5,998 — 654,721 — 76.8 11
6,595
1,280
35.5 12
247,770
13,175
166.1 13
8,650 — 57,334 — 52.5 14
9,000 — 35,248 — 40.3 15
2,595
2,750
4.7 16
21,600 — 261,600 — 87.0 17
100,679 — 585,538 — 76.0 18
20,950 — 209,915 — 77.8 19
32,171 — 178,904 — 50.9 20
4,225 — 96,225 — 57.1 21
151,296
9,040
108.0 22
19,550 — 78,988 — 42.2 23
600 — 86,600 — 60.1 24
28,650
15,500
98.8 25
34,435 — 341,203 — 72.8 26
83,230 465.2 27
12,435
6,105
17,045
3.8 28
10,550 — 28,305 — 45.1 29
102,565 312.9 30
10,525
24,260
6,845
64.3 31
359,635 —2,417,340 — 59.9 32
$1,747,677 $ —2,746,671 — 21.0#

— Denotes decrease.
NOTE— The figures in the above table reflect the amount of work provided for in the corporation limits of the
several cities, but take no account of suburban developments.

Building permits issued in thirty-two cities of the Fifth Federal reserve district in June this
year were less numerous and the estimated valuation wras less than in June 1928. In June this year
1,300 permits for new construction compare with 1,688 permits issued in the same cities for new
work in June last year, and this year’s estimated valuation of $8,645,490 was considerably below the
total valuation of $11,340,198 for new work in June 1928. Permits for alteration and repair work
in June this year numbering 2,541 compare more favorably with 2,472 permits issued in the same
month a year ago, but this year’s valuation of $1,695,714 was less than $1,747,677 in June 1928. Com­
bined valuation figures for all classes of permits totaled $10,341,204 in June 1929, a decrease of
$2,746,671, or 21.0 per cent, under the total of $13,087,875 for all permits issued in the thirty-two
cities in June last year. Among the individual cities, Baltimore with permits totaling slightly more
than $5,000,000 accounted for about half the district total. Only twelve of the thirty-two cities re­



4

ported higher valuation figures for June 1929 than for June 1928, and several of these increases were
due to low figures last year rather than to unusually high figures this year. A new city, Rock Hill,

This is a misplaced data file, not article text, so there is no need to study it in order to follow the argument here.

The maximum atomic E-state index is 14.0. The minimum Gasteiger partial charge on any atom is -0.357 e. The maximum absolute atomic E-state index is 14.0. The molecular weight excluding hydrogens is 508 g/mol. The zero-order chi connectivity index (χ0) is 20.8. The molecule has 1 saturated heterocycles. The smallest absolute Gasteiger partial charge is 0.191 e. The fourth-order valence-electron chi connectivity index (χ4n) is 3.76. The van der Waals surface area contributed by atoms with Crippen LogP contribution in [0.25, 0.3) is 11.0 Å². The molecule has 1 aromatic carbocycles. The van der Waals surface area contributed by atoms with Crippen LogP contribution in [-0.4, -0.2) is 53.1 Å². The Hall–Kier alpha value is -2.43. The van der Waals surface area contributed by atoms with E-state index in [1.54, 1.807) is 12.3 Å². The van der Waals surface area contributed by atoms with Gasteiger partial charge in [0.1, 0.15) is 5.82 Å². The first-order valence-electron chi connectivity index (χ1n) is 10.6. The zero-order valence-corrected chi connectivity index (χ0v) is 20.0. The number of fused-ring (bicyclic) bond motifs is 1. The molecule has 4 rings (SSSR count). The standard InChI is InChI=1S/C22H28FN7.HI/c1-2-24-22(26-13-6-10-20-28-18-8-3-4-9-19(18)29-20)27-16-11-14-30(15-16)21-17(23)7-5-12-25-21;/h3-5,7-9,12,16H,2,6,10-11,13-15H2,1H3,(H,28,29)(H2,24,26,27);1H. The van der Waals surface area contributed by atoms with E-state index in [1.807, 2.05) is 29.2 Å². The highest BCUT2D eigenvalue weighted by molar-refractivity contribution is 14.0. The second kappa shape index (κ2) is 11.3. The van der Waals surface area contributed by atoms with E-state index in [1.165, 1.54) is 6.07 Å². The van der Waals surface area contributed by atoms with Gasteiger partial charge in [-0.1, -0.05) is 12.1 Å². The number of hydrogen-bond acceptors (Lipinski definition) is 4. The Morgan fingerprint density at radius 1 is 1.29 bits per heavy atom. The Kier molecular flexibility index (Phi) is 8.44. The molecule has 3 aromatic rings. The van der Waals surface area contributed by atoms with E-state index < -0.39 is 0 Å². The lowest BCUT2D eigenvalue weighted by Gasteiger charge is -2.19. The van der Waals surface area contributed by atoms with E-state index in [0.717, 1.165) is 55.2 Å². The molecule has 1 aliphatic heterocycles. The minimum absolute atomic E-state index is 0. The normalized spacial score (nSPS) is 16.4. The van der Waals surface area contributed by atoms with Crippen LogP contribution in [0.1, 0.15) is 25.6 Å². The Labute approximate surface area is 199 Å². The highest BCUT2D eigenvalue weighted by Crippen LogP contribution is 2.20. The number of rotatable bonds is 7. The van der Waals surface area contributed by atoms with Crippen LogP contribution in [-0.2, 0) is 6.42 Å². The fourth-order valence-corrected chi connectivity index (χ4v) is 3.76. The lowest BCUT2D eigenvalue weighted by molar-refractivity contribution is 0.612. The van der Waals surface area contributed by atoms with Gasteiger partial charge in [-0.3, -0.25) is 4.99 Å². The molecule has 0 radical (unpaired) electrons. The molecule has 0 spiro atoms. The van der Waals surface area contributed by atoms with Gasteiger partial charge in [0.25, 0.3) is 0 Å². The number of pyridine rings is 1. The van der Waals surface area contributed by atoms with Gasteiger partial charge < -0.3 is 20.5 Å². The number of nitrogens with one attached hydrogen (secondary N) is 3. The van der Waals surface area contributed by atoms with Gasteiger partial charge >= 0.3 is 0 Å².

S. C., is included this month in the table.
i
Contracts awarded in June for construction work in the Fifth district, including both rural and
urban projects, totaled $34,431,160, compared with $46,277,135 awarded in June 1928, according to
figures collected by the F. W. Dodge Corporation. Of the awards in June this year, $11,530,325 was
for residential work.
TEXTILES —Fifth district textile mills ran practically full time in June, although there was
some tendency to curtail operations. Several mills in which strikes had tied up the machinery re­
sumed operations, and no new labor trouble developed. The district mills consumed 243,682 bales
of cotton last month, North Carolina mills using 130,736 bales, South Carolina mills 104,786 bales,
and Virginia mills 8,160 bales, larger figures in each case than those of June 1928 when total con­
sumption for the district was 222,235 bales. June 1929 consumption was 42.7 per cent of National
consumption, compared with 43.5 per cent of National consumption attained by the Fifth district
mills in June a year ago. It is interesting to note that June consumption figures in the Fifth dis­
trict failed to gain in percentage of National consumption for the third month in succession. There